Published on Data Blog

How data can accelerate equality

Image of schoolgirls smiling Image of schoolgirls smiling

Over the last decade, maternal mortality has decreased and girls’ enrollment in secondary school has considerably increased, but many discriminatory laws in 178 countries which host 2.4 billion working-age women hold them back from fully participating in the economy. In the last two years, as a consequence of the COVID-19 pandemic, significantly fewer Ugandan girls than boys returned to school after pandemic-related closures, and a majority of Bangladeshi girls have reported spending less time on education.

Maternal mortality ratio

Note: For an interactive version of the visual, visit the World Bank Gender Data Portal.
Source: WHO, UNICEF, UNFPA, World Bank Group, and the United Nations Population Division. Trends in Maternal Mortality: 2000 to 2017. Geneva, World Health Organization, 2019. Data retrieved from World Bank Gender Data Portal

We know about these and many other advancements and setbacks in the lives of women and girls because we have relevant gender data that provide these crucial insights. Gender data are a form of women and girls’ empowerment and knowing how to read and act on these data can accelerate gender equality. This is why it is important to present gender data in an easily accessible and actionable format that is useful to different stakeholders, from policymakers and gender advocates to researchers and journalists.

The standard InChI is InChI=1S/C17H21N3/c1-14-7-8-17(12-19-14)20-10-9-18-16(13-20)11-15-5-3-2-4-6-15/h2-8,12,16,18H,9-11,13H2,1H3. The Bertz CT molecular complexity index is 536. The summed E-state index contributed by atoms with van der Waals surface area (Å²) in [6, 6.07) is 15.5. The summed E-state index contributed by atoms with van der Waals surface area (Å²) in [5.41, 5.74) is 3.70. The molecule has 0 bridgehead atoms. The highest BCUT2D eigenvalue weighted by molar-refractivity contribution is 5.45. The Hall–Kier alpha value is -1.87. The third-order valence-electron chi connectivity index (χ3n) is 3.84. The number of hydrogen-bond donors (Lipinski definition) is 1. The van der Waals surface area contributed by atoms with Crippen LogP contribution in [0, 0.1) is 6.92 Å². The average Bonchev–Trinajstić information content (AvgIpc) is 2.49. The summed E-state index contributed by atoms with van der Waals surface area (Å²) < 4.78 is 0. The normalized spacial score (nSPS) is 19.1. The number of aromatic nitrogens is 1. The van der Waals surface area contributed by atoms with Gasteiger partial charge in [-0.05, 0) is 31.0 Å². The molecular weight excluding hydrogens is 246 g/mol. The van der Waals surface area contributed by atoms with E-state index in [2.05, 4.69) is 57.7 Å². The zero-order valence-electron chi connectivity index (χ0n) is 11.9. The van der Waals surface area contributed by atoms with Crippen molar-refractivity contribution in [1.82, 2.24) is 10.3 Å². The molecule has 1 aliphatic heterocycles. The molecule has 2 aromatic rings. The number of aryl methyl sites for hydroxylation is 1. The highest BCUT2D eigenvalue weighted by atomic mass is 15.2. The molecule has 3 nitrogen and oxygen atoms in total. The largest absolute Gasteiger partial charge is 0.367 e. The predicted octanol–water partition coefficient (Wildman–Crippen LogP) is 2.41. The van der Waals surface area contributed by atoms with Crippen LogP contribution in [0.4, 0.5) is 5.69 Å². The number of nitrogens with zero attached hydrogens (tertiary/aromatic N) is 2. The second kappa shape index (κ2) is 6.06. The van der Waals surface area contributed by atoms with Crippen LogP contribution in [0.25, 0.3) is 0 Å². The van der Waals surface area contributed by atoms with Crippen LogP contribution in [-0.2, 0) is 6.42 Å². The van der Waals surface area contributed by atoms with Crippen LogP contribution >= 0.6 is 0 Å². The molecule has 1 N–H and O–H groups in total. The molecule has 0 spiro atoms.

The World Bank Group has redesigned its Gender Data Portal with these audiences in mind by offering over 900 gender indicators in different formats, ranging from raw data to appealing visualizations and stories. Making sex-disaggregated data easier to analyze, interpret and visualize will bring into focus gender issues that are frequently invisible, including on topics such as digital development, transport, and water.  It will highlight existing gender gaps as well as gaps in the availability of gender data. 

Female labor force participation over three decades

Note: For the full story, visit the World Bank Gender Data Portal.
Source: International Labour Organization, ILOSTAT database. Data retrieved from World Bank Gender Data Portal

Despite efforts to improve gender statistics, there are still large gaps in existing gender data. The World Bank Group has scaled up commitments and expanded partnerships to improve the collection, access, sharing, and use of sex-disaggregated data over the last several years. We are also investing in several statistical operations to expand the availability of gender data and close different types of data gaps that arise as outlined below. For example, the Strengthening Gender Statistics project aims to close gender data gaps in national statistical systems through direct partnerships with 12 national statistical offices over the next two years to increase the availability, quality, and relevance of gender data related to men’s and women’s economic outcomes.

Data gaps arise due to various reasons…

Data gaps arise due to various reasons

…and require a holistic approach to be narrowed and closed